MS SQL encryption with Moodle

If you like things a bit niche you might be running Moodle on Linux connecting to a MS SQL server running on Windows. This all works well with the MS SQL Server drivers for PHP.

The drivers support encrypted SQL connections but Moodle doesn’t provide an option to enable this. There is an issue logged on the Moodle tracker but it’s been sat there for ages and to be honest there seems a lot of politics around submitting patches to Moodle. If you just want a quick and dirty way of enabling this yourself you can use the wonderful patch I’ve created below against lib/dml/sqlsrv_native_moodle_database.php. Hold on to your hats though.

>         'Encrypt' => !empty($this->dboptions['encrypt']),

Yep, a beautiful one line change. This applies cleanly against 3.9 but I imagine it will work in most recent versions as this file hasn’t changed for a a while.

Once the change has been made you can modify your config.php. Just add encrypt => 1 to your dboptions array.

$CFG->dboptions = array (
  'dbpersist' => 1,

  'encrypt' => 1,


Obviously you need to ensure you have SSL/TLS set up correctly on the SQL side, you have the correct trusted root certs on your linux box and that you’re connecting to the FQDN of your SQL Server that matches the subject of the cert. If you’ve done everything correctly you’ll now be enjoying that sweet, sweet encryption.

Office 365

Relaying SMTP via Office 365 with legacy applications that don’t support TLS

So you’ve got some horrible application that needs to send out email but doesn’t support TLS or possibly even authenticated SMTP. Of course it’s critically important to the business and the vendor has no intention of implementing anything to help you out. You’ve done your cloud migration and the cloud vendor of course has disabled plain text SMTP ages ago. What do you do hotshot? WHAT DO YOU DO?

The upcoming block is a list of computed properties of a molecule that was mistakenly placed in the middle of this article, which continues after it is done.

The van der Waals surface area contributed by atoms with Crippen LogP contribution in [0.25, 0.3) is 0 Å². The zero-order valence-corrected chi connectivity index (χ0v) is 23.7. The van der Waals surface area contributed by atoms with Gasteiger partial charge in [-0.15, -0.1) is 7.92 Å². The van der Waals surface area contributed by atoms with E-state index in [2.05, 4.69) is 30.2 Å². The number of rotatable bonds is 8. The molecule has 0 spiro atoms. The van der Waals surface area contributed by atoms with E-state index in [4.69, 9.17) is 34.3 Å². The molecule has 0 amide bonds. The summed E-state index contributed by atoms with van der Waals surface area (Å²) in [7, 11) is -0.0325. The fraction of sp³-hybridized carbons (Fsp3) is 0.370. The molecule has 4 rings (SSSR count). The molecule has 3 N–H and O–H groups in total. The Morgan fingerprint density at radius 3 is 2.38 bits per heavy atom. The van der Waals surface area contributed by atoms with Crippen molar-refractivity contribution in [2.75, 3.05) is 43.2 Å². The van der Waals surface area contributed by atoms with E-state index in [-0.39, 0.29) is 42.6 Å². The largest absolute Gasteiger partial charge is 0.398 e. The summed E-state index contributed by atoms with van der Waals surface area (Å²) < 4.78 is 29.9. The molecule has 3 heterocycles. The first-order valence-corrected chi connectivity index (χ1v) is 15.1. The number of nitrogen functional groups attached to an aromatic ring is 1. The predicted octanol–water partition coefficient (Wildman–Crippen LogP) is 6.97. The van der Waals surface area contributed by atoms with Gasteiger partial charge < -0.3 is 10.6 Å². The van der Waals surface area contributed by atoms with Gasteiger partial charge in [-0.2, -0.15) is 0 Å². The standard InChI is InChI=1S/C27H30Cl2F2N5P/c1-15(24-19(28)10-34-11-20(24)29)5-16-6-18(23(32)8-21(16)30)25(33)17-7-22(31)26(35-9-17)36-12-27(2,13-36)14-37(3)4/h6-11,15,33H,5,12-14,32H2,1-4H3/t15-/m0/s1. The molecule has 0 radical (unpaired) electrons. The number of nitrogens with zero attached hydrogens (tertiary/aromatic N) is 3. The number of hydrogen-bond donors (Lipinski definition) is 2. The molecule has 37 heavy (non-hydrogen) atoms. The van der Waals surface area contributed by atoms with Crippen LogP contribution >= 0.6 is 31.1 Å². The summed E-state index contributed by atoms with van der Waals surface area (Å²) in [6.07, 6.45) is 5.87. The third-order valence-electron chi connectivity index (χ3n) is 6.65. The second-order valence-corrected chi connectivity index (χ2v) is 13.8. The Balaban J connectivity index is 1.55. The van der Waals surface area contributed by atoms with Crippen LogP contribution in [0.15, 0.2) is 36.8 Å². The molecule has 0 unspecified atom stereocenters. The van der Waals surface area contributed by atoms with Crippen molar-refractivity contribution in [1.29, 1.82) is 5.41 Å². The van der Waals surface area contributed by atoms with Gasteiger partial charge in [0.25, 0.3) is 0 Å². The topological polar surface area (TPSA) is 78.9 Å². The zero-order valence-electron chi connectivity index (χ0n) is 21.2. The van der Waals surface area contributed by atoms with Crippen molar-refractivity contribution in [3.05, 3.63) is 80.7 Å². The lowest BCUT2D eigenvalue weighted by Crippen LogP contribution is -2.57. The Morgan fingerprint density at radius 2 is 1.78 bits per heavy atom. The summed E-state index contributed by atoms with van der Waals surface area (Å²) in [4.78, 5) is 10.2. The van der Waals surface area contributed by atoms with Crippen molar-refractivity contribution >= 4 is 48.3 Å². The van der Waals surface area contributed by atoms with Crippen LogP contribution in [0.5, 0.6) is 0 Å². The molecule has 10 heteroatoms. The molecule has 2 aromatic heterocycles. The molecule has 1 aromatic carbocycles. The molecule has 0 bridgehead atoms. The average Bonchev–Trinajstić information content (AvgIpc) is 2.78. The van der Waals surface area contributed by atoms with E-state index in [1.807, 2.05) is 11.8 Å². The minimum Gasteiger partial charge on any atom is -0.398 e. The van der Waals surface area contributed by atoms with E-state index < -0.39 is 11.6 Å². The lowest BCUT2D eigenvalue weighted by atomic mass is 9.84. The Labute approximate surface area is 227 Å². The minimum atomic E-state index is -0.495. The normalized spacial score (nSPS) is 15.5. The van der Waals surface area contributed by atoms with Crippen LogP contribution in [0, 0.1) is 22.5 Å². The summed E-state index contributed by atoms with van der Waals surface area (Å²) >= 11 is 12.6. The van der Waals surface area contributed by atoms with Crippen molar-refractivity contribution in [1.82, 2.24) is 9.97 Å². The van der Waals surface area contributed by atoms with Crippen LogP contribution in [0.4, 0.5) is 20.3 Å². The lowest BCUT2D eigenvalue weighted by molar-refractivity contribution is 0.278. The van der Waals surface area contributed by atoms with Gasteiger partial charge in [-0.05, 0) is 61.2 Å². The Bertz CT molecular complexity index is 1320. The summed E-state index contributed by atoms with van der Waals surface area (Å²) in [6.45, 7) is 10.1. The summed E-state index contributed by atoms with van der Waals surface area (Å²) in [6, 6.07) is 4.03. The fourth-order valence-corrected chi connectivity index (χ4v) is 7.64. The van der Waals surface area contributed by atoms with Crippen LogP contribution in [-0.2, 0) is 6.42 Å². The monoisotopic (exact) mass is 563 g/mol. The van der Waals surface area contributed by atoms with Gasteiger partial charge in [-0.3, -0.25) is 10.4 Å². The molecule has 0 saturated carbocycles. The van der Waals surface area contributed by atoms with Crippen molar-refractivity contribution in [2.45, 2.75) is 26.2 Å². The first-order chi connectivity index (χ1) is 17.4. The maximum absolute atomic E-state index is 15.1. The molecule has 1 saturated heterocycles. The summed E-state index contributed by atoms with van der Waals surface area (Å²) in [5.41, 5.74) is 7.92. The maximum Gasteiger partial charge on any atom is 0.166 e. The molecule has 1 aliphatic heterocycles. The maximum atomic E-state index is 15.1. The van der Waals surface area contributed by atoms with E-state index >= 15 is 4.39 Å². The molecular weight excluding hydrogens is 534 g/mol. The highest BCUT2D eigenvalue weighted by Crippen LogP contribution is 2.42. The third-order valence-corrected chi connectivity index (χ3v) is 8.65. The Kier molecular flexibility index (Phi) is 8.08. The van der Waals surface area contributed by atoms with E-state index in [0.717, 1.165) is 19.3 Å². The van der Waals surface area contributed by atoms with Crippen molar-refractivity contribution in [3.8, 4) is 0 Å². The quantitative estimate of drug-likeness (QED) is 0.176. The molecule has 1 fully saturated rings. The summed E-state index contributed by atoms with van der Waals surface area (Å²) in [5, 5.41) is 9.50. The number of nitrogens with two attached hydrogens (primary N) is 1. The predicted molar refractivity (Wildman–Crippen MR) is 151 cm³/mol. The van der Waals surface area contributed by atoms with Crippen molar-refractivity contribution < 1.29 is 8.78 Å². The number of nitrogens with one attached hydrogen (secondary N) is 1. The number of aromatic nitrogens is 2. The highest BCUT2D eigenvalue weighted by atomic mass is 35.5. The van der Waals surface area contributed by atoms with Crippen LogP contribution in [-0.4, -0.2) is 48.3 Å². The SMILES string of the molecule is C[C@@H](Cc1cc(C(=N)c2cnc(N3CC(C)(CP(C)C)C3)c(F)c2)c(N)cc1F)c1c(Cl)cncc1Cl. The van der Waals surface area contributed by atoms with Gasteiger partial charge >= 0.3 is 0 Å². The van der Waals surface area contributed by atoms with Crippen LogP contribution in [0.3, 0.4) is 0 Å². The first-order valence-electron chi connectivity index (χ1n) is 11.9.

Well one way around it is to keep an on premise mail server, perhaps Exchange if you live the Office 365 life. This becomes a pain though, keeping it patched and having something else to administer. What you need is a lightweight relaying agent that you can install on your application server. That’s where comes in. It comes in *nix and Windows flavours and is nice and easy to install. The Windows installer walks you through the process and installs itself as a service.

Obviously you need to set up an account for the outbound email. In Office 365 this is nice and easy to do. Make sure you remember to enable “Authenticated SMTP” for the user in the the “Mail” tab in the 365 admin portal as it’s disabled by default. You probably also want to disable password expiry for the new account.

Set your outbound server to port 587 with STARTTLS enabled, enter your new 365 credentials and away you go. Make sure you don’t enable remote clients in EmaiRelay or people will be able to send out as the configured user which is obviously a bad thing.


Quick and dirty PlaySMS LDAP auth

PlaySMS is some awesome Open Souce SMS software but it lacks a couple of features for our use case, one of which was some form of centralised auth. Ultimately I’d like to write a proper plugin to allow SAML auth so we can front this with AzureAD but for now, as it’s at on premise anyway, we’ll have to make do with this bodgey LDAP integration.